Washington Man Steals Over 1000 Identities

While we often hear about international criminal hackers compromising databases and stealing credit card information, identity theft is often committed locally, by someone with access to sensitive paperwork.

In one such case, a suspected identity thief was recently arrested in Washington, after driver’s licenses, credit cards, and Social Security numbers were stolen from more than a thousand victims across the state.

Detectives believe the documents were stolen from cars and homes and used to open fraudulent bank accounts in victims’ names. Seized evidence includes bags of driver’s licenses, credit cards, credit card swipers, Social Security cards, and a list of thousands of names and Social Security numbers. It is difficult to estimate the total financial loss as the investigation is still underway, but so far the number is into the high thousands, and sure to increase.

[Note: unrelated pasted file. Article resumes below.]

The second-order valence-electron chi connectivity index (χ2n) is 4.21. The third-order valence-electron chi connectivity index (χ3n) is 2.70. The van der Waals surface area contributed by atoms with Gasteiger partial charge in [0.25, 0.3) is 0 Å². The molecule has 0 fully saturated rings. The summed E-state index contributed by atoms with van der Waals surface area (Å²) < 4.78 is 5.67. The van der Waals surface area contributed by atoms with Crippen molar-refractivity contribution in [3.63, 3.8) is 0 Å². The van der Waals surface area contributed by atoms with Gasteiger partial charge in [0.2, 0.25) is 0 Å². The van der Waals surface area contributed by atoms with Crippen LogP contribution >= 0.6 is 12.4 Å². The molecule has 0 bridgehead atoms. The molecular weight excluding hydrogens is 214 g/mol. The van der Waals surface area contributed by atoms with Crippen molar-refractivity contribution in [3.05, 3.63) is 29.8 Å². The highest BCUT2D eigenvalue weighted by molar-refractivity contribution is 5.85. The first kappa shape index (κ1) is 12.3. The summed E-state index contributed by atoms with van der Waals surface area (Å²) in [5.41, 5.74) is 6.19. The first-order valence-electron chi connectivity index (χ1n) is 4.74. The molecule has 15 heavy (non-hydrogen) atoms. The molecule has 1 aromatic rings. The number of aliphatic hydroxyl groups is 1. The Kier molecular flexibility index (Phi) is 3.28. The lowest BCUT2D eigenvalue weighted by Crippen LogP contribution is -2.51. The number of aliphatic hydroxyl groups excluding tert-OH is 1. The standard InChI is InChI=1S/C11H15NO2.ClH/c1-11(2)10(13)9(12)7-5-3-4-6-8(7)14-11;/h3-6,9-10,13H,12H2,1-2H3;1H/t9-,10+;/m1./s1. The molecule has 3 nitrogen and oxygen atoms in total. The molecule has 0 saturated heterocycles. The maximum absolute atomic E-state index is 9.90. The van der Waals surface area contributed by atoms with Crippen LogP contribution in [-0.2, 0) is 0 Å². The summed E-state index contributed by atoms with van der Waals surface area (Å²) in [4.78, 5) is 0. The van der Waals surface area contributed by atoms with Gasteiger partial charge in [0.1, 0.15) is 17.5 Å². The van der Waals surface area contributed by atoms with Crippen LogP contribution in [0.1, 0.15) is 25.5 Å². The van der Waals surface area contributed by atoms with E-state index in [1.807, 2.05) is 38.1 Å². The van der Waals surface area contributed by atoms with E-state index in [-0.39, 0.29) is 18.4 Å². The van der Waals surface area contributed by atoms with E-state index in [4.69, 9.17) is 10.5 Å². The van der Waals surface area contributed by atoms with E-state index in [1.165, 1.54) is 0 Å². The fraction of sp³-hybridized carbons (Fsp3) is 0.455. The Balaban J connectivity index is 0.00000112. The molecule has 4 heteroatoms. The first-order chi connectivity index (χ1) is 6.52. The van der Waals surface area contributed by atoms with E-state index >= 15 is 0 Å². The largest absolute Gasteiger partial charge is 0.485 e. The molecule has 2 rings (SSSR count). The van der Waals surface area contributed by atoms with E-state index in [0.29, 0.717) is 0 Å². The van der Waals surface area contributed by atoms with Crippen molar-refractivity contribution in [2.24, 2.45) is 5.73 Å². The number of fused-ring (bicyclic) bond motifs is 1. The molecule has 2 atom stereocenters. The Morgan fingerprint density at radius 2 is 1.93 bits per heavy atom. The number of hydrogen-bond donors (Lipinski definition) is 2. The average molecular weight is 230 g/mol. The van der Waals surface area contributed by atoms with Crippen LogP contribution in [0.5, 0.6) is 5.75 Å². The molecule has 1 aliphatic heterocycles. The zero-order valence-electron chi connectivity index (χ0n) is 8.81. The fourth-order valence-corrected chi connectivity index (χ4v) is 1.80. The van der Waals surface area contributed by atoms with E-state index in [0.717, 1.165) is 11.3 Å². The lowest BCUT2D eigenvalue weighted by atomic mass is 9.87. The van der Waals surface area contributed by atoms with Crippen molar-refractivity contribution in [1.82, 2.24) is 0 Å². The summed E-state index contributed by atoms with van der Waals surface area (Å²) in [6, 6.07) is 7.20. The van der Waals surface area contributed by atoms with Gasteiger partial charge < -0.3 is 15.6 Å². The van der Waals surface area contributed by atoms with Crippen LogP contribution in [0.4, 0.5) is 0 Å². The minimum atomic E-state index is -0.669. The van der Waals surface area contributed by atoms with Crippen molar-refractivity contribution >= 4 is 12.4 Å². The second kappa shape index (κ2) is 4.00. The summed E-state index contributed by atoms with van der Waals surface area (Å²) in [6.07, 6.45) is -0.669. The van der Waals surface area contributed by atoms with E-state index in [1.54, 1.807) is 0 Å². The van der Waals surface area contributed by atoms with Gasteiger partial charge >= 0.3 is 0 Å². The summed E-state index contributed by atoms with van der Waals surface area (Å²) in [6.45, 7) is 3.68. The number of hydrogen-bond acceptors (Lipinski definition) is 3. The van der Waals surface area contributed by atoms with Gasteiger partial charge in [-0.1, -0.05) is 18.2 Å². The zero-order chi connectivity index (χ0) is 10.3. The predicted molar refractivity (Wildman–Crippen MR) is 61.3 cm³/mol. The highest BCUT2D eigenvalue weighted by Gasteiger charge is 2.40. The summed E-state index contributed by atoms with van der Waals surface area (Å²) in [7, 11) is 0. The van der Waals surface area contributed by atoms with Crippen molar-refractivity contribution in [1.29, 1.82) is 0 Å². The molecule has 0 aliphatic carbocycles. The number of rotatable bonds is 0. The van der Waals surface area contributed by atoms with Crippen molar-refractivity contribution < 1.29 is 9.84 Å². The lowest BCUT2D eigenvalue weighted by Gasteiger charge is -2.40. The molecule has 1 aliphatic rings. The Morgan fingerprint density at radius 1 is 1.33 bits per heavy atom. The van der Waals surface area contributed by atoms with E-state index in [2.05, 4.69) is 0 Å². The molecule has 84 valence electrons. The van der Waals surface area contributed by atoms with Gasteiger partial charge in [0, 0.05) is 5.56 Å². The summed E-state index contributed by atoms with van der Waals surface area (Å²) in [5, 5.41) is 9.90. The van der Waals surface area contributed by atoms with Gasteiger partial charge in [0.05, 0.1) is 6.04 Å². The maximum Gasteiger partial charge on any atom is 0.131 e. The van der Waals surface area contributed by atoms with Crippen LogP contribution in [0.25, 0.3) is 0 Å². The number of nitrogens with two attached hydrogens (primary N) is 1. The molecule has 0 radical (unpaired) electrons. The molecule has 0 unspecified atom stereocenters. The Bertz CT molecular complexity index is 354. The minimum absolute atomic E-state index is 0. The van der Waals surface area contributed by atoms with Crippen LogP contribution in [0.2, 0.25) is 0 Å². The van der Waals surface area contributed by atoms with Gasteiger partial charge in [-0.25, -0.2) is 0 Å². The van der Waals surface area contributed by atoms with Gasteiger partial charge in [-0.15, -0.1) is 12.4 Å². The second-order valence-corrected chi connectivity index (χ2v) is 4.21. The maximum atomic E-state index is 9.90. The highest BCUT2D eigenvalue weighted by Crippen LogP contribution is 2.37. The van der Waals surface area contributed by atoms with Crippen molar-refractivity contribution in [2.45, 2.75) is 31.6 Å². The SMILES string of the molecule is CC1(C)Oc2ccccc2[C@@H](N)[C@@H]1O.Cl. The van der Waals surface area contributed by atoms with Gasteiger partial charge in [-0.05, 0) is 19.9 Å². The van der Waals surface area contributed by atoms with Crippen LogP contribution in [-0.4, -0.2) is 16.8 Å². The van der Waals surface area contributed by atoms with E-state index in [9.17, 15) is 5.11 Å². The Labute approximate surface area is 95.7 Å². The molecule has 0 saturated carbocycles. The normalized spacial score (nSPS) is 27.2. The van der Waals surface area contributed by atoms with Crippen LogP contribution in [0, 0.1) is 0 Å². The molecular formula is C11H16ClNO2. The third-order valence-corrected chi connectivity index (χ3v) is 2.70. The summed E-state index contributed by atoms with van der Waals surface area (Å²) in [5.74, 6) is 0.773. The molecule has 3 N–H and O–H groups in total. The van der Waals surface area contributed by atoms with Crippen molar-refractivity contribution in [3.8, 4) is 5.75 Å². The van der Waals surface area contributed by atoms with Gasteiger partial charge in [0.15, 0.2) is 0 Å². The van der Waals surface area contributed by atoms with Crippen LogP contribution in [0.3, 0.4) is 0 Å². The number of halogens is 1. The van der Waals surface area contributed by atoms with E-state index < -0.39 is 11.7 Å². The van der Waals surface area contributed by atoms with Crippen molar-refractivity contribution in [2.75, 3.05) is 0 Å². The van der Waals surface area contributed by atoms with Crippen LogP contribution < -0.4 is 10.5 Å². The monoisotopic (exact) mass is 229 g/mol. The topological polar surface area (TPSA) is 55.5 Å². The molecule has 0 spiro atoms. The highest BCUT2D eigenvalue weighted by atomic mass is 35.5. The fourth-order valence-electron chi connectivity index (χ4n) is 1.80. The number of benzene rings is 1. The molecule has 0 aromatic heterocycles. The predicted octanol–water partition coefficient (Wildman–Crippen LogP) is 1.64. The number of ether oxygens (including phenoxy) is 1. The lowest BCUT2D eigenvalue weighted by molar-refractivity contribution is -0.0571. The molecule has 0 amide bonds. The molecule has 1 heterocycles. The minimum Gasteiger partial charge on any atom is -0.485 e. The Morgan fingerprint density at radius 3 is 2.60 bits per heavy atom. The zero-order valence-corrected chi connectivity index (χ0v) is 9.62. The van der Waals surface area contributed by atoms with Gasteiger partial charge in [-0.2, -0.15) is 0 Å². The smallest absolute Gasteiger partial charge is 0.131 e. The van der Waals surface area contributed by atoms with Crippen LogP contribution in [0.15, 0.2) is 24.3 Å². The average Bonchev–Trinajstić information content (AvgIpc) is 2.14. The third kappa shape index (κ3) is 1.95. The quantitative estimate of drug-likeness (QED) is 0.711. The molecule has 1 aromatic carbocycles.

According to court documents, the suspect admits being involved in identity theft in order to support his drug habit.

It is important to observe basic security precautions to protect your identity, like using a locked mailbox and checking your online statements often. But while you can store paperwork containing personal information in a locked safe and refrain from keeping sensitive documents in your car, there’s little you can do to ensure the safety of your personal information when it’s stored by corporations and government agencies.

Consumers should consider an identity theft protection product that offers daily credit monitoring, proactive identity surveillance, lost wallet protection, and alerts when suspicious activity is detected on their accounts. McAfee Identity Protection includes all these features, as well as immediate assistance from fraud resolution agents if your identity is ever compromised. For additional tips, visit CounterIdentityTheft.com.

Robert Siciliano is a McAfee consultant and identity theft expert. See him explain how a person becomes an identity theft victim on CounterIdentityTheft.com (Disclosures)

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